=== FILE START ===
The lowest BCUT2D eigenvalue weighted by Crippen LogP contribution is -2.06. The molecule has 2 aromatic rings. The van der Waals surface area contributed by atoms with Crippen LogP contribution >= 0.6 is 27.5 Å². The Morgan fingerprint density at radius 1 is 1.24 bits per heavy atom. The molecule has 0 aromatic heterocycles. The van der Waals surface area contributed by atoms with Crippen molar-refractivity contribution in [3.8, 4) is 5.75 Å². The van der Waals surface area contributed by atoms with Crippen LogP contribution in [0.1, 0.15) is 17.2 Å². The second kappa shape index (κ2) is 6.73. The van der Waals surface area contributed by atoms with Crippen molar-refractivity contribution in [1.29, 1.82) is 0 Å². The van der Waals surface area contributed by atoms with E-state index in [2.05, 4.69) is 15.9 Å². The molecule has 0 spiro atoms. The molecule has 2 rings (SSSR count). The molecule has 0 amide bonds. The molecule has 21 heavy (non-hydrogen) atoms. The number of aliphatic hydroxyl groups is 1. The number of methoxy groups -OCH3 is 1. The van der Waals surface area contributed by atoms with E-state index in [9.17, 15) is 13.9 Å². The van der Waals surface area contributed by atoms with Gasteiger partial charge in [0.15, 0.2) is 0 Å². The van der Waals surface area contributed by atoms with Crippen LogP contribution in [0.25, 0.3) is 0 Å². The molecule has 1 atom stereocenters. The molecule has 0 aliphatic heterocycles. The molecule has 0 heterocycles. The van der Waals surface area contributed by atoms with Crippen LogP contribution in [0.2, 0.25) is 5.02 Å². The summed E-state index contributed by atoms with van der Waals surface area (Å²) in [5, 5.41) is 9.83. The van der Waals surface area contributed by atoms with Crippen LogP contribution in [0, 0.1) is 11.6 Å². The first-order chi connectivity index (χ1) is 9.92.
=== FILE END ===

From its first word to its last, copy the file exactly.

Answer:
The lowest BCUT2D eigenvalue weighted by Crippen LogP contribution is -2.06. The molecule has 2 aromatic rings. The van der Waals surface area contributed by atoms with Crippen LogP contribution >= 0.6 is 27.5 Å². The Morgan fingerprint density at radius 1 is 1.24 bits per heavy atom. The molecule has 0 aromatic heterocycles. The van der Waals surface area contributed by atoms with Crippen molar-refractivity contribution in [3.8, 4) is 5.75 Å². The van der Waals surface area contributed by atoms with Crippen LogP contribution in [0.1, 0.15) is 17.2 Å². The second kappa shape index (κ2) is 6.73. The van der Waals surface area contributed by atoms with Crippen molar-refractivity contribution in [1.29, 1.82) is 0 Å². The van der Waals surface area contributed by atoms with E-state index in [2.05, 4.69) is 15.9 Å². The molecule has 0 spiro atoms. The molecule has 2 rings (SSSR count). The molecule has 0 amide bonds. The molecule has 21 heavy (non-hydrogen) atoms. The number of aliphatic hydroxyl groups is 1. The number of methoxy groups -OCH3 is 1. The van der Waals surface area contributed by atoms with E-state index in [9.17, 15) is 13.9 Å². The van der Waals surface area contributed by atoms with Gasteiger partial charge in [0.15, 0.2) is 0 Å². The van der Waals surface area contributed by atoms with Crippen LogP contribution in [0.25, 0.3) is 0 Å². The molecule has 1 atom stereocenters. The molecule has 0 aliphatic heterocycles. The molecule has 0 heterocycles. The van der Waals surface area contributed by atoms with Crippen LogP contribution in [0.2, 0.25) is 5.02 Å². The summed E-state index contributed by atoms with van der Waals surface area (Å²) in [5, 5.41) is 9.83. The van der Waals surface area contributed by atoms with Crippen LogP contribution in [0, 0.1) is 11.6 Å². The first-order chi connectivity index (χ1) is 9.92.